During this time of year, we love to pick blueberries. We’re fortunate to have a blueberry farm about five minutes from our house. Each July, we try to pick bucketfuls of blueberries. It’s a great time for the family — and a very healthy venture for our bones.
You probably already know that blueberries pack a punch for healthy eyes and your general health. But what do they have to do with healthy bones? Well, a new study says plenty.
Back in 2010, the Journal of Bone and Mineral Research published a study showing that blueberries improved the bone development of lab rats. Now, this same team has found the same exciting effects on humans.
In the first study, the researchers fed the rats freeze-dried blueberry powder. The blueberries made up 10% of their diet. The rats showed significantly more bone mass than rats that did not eat the powder.
The researchers took blood samples from the rats to determine what was causing the bone to develop better. They found high levels of phenolic acids. This is an antioxidant compound that helps improve bone development.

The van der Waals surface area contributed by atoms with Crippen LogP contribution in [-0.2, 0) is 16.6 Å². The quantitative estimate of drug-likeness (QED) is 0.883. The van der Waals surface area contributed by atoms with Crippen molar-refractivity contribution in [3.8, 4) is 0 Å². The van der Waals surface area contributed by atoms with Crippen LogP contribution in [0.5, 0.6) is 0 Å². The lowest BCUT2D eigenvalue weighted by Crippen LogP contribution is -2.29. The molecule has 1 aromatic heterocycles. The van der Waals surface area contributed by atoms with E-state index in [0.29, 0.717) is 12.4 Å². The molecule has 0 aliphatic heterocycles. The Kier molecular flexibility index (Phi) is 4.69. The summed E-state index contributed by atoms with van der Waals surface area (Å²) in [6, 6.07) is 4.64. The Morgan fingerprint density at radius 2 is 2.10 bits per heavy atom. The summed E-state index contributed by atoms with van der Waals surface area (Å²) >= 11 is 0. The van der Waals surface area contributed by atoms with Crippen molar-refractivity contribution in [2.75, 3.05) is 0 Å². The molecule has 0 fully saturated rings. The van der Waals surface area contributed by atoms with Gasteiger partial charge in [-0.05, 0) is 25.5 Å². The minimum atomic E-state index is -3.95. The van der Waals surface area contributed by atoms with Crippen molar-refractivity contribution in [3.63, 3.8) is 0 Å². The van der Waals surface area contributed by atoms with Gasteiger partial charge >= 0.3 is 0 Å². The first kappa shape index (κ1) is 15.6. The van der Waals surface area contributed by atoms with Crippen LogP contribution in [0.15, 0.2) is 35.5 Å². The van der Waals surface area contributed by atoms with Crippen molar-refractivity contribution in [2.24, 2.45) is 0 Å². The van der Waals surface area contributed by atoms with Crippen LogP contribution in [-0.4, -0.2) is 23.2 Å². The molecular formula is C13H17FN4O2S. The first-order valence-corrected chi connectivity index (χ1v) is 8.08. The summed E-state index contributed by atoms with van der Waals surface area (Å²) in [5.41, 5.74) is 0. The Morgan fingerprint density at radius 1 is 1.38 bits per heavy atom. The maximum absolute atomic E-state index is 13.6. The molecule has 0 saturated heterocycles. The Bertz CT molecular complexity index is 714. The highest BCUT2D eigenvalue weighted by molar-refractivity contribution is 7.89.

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The researchers then took the blood serum from the rats that ate blueberries and tested their impact on lab cultures of osteoblasts. Osteoblasts are the cells that help form bone. The blood serum caused the osteoblasts to form into mature, fully functional bone cells. And they did it much faster than they would without the blood serum.
So if you’re looking for a great way to build your bones, find and eat all the blueberries you can. We freeze bags of them every summer and eat them throughout the year. To me, this is the best tasting health news there is for your bones. If you can’t freeze blueberries for the winter, there are plenty of great supplements on the market you can take.
Your insider for better health,
Steve Kroening is the editor of Nutrient Insider, a twice-a-week email newsletter that brings you the latest healing breakthroughs from the world of nutrition and dietary supplements. For over 20 years, Steve has worked hand-in-hand with some of the nation's top doctors, including Drs. Robert Rowen, Frank Shallenberger, Nan Fuchs, William Campbell Douglass, and best-selling author James Balch. Steve is the author of the book Practical Guide to Home Remedies. As a health journalist, Steve's articles have appeared in countless magazines, blogs, and websites.